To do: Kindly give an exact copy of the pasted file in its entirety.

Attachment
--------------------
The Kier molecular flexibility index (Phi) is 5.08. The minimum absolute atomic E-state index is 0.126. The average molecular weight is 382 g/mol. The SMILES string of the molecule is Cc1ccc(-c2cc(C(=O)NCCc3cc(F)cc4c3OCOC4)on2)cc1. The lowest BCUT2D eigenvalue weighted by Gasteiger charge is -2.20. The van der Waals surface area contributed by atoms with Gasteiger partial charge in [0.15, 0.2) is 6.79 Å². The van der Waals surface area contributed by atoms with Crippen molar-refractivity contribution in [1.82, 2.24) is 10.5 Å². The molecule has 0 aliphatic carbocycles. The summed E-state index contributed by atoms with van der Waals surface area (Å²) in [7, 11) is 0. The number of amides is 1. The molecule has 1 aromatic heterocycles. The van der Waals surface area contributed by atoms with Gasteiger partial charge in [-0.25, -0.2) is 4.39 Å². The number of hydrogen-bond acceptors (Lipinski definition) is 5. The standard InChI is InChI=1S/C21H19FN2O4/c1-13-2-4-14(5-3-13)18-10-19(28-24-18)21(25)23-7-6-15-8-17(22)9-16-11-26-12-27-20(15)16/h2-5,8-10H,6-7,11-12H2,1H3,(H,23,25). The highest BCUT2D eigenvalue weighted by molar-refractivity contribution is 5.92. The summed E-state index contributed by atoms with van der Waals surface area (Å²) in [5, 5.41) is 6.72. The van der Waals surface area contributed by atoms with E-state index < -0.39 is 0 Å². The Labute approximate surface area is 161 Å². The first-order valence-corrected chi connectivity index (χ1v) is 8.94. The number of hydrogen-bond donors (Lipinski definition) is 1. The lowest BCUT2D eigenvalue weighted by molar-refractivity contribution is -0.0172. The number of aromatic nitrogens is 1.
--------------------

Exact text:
The Kier molecular flexibility index (Phi) is 5.08. The minimum absolute atomic E-state index is 0.126. The average molecular weight is 382 g/mol. The SMILES string of the molecule is Cc1ccc(-c2cc(C(=O)NCCc3cc(F)cc4c3OCOC4)on2)cc1. The lowest BCUT2D eigenvalue weighted by Gasteiger charge is -2.20. The van der Waals surface area contributed by atoms with Gasteiger partial charge in [0.15, 0.2) is 6.79 Å². The van der Waals surface area contributed by atoms with Crippen molar-refractivity contribution in [1.82, 2.24) is 10.5 Å². The molecule has 0 aliphatic carbocycles. The summed E-state index contributed by atoms with van der Waals surface area (Å²) in [7, 11) is 0. The number of amides is 1. The molecule has 1 aromatic heterocycles. The van der Waals surface area contributed by atoms with Gasteiger partial charge in [-0.25, -0.2) is 4.39 Å². The number of hydrogen-bond acceptors (Lipinski definition) is 5. The standard InChI is InChI=1S/C21H19FN2O4/c1-13-2-4-14(5-3-13)18-10-19(28-24-18)21(25)23-7-6-15-8-17(22)9-16-11-26-12-27-20(15)16/h2-5,8-10H,6-7,11-12H2,1H3,(H,23,25). The highest BCUT2D eigenvalue weighted by molar-refractivity contribution is 5.92. The summed E-state index contributed by atoms with van der Waals surface area (Å²) in [5, 5.41) is 6.72. The van der Waals surface area contributed by atoms with E-state index < -0.39 is 0 Å². The Labute approximate surface area is 161 Å². The first-order valence-corrected chi connectivity index (χ1v) is 8.94. The number of hydrogen-bond donors (Lipinski definition) is 1. The lowest BCUT2D eigenvalue weighted by molar-refractivity contribution is -0.0172. The number of aromatic nitrogens is 1.